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Stop, you’re making me blush

Katie Boyle | Monday, October 4, 2004

While Thursday’s presidential debate was marked by the candidates’ strong differences on multiple foreign policy issues, it also recorded one of the increasingly rare occasions on which Sen. John Kerry and President George W. Bush, both behaving with grace, chose to acknowledge anything positive about the other.

Although introducing criticism, Kerry stated, “I believe President Bush and I both love our country equally.” Likewise, Bush said, “I admire Senator Kerry’s service to our country. I admire the fact that he is a great dad.” Were these the same candidates we’ve seen throughout the past few months?

Regardless of whether Kerry felt like snapping, “Wipe that smirk off your face, you hunchbacked turtle,” or if Bush would really like to have said, “At least you’ve lost the self tanner, pretty boy,” such personal attacks were not a part of the first debate. While the idea of either Kerry or Bush elucidating such comments on national television may be laughable, in light of the vitriol spawned throughout the campaign season practically anything seems possible.

Luckily, in this election, very personal character attacks have not been as prevalent as in years past. Now perhaps the relative absence of former President Bill Clinton’s raging libido from the forefront of national affairs (pun intended) has simply created a dearth of material for the scandalmongers.

Both candidates, however, have released a plethora of negative ads about their opponent. Usually early in the race, candidates focus more on positive advertising and their own strengths. Not so in this election – by the beginning of June, approximately 75 percent of Bush’s advertising was negative. In contrast, around 26 percent of Kerry’s ads were negative.

Moreover, many of both candidates’ ads are extremely ‘misleading,’ although I prefer to describe them as downright false. On the Bush side, for example, the campaign has stated that Kerry intends to repeal most of Bush’s tax cuts within his first 100 days in office. In fact, Kerry only supports repealing cuts for those making an excess of $200,000.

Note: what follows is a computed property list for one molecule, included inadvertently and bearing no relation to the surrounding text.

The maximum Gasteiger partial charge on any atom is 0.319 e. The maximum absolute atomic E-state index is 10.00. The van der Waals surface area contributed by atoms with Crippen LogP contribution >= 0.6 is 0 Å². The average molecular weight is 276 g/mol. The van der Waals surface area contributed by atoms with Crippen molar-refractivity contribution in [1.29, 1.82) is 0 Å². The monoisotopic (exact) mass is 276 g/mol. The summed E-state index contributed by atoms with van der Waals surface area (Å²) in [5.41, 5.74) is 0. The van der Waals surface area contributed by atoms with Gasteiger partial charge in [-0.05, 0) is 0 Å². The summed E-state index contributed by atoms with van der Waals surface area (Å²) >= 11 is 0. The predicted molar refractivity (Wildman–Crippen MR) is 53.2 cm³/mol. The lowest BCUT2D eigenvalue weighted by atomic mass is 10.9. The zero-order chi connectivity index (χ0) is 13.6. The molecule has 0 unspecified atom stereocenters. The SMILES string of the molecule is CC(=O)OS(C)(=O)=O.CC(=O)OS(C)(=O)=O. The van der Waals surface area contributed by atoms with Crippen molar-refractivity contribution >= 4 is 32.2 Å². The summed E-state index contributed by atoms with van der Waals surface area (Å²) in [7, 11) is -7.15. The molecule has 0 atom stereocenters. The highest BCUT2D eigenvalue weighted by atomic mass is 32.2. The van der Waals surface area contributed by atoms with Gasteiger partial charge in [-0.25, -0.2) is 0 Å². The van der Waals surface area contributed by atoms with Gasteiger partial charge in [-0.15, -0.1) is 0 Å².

According to The Washington Post, Bush has outdistanced Kerry in such untrue ads, mainly because the Kerry campaign has been more cautious after Al Gore’s troubles in 2000. While exaggeration appears to be an inherent part of politics and most presidential candidates have engaged in this type of advertising, this year’s duo appear to be outdoing their predecessors.

Both candidates should be lauded for their relative restraint in the area of personal attacks, excluding rather poor behavior on the part of both the Kerry and Bush camps regarding the opponent’s military service. I would rather, however, that Kerry and Bush call each other names and pelt each other with tomatoes, exuding all the gusto of seniors with marshmallows at a Notre Dame home game, than view the ridiculous number of blatant lies in their advertising.

Some of the attacks simply have to be given props for creativity. At Bush rallies, volunteers have dressed as Flipper the dolphin, attempting to reinforce claims that Kerry wavers on key issues. Unfortunately, however, Bush makes many false claims in order to demonstrate this alleged aspect of Kerry’s character.

In particular, the Bush campaign enjoys bringing up Kerry’s quote, “I actually did vote for the $87 billion before I voted against it,” giving the false impression that Kerry would have intentionally blocked the funds from going toward Iraq, when in fact he voted against the bill only after the source from which the money would come was changed. Kerry also has always maintained that were his vote critical to the bill’s passage, he would have voted for it in order to support our troops.

Just last week, Bush released an ad accusing Kerry of “seek[ing] permission of foreign government before protecting America.” Kerry responded, saying the president was lying. It is unfortunate that presidential campaigns are so bogged in negativity; this aspect of the electoral process has merely served to emphasize the “lesser of two evils” view many are taking of the election.

Obviously the candidates should be allowed to criticize each other throughout the presidential race. No one is asking them to run a campaign using Barney’s theme song. When this criticism overwhelms their own message, however, it loses its effect and increases the apathy of the general electorate.

In addition, the lies inherent in recent campaign advertising, particularly that of Bush, promotes cynicism among voters. Kerry is also guilty, albeit to a lesser degree.

A man or woman running for president has a responsibility to the general public not to promote such libel. I question whether a person who does advance lies about another candidate even deserves to hold our nation’s highest office.

So, in keeping with the negativity of the general election and the candidates’ own themes: vote for the lesser of two evils. Vote for Kerry.

Katie Boyle is a senior English, political science and Spanish major. She supports John Kerry. She can be reached at kboyle2@nd.edu.

The views expressed in this column are those of the author and not necessarily those of The Observer.